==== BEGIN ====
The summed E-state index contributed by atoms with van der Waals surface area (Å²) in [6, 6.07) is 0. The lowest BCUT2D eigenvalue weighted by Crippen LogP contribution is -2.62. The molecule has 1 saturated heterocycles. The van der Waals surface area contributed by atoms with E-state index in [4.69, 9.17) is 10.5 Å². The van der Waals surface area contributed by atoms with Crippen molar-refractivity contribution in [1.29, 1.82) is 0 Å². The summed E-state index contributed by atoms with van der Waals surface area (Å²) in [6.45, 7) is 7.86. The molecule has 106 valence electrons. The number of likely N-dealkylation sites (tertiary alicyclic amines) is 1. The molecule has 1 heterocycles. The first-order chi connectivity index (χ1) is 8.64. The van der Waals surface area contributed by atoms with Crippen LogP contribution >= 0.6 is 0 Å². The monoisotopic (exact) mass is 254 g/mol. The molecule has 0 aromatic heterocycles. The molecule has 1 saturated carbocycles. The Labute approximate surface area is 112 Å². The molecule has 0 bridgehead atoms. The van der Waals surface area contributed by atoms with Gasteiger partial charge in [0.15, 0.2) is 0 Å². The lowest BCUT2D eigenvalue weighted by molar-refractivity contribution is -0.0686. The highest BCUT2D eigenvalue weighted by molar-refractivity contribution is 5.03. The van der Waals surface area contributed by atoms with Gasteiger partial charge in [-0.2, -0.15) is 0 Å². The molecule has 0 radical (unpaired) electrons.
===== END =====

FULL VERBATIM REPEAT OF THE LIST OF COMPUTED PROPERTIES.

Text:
The summed E-state index contributed by atoms with van der Waals surface area (Å²) in [6, 6.07) is 0. The lowest BCUT2D eigenvalue weighted by Crippen LogP contribution is -2.62. The molecule has 1 saturated heterocycles. The van der Waals surface area contributed by atoms with E-state index in [4.69, 9.17) is 10.5 Å². The van der Waals surface area contributed by atoms with Crippen molar-refractivity contribution in [1.29, 1.82) is 0 Å². The summed E-state index contributed by atoms with van der Waals surface area (Å²) in [6.45, 7) is 7.86. The molecule has 106 valence electrons. The number of likely N-dealkylation sites (tertiary alicyclic amines) is 1. The molecule has 1 heterocycles. The first-order chi connectivity index (χ1) is 8.64. The van der Waals surface area contributed by atoms with Crippen LogP contribution >= 0.6 is 0 Å². The monoisotopic (exact) mass is 254 g/mol. The molecule has 0 aromatic heterocycles. The molecule has 1 saturated carbocycles. The Labute approximate surface area is 112 Å². The molecule has 0 bridgehead atoms. The van der Waals surface area contributed by atoms with Gasteiger partial charge in [0.15, 0.2) is 0 Å². The lowest BCUT2D eigenvalue weighted by molar-refractivity contribution is -0.0686. The highest BCUT2D eigenvalue weighted by molar-refractivity contribution is 5.03. The van der Waals surface area contributed by atoms with Gasteiger partial charge in [-0.2, -0.15) is 0 Å². The molecule has 0 radical (unpaired) electrons.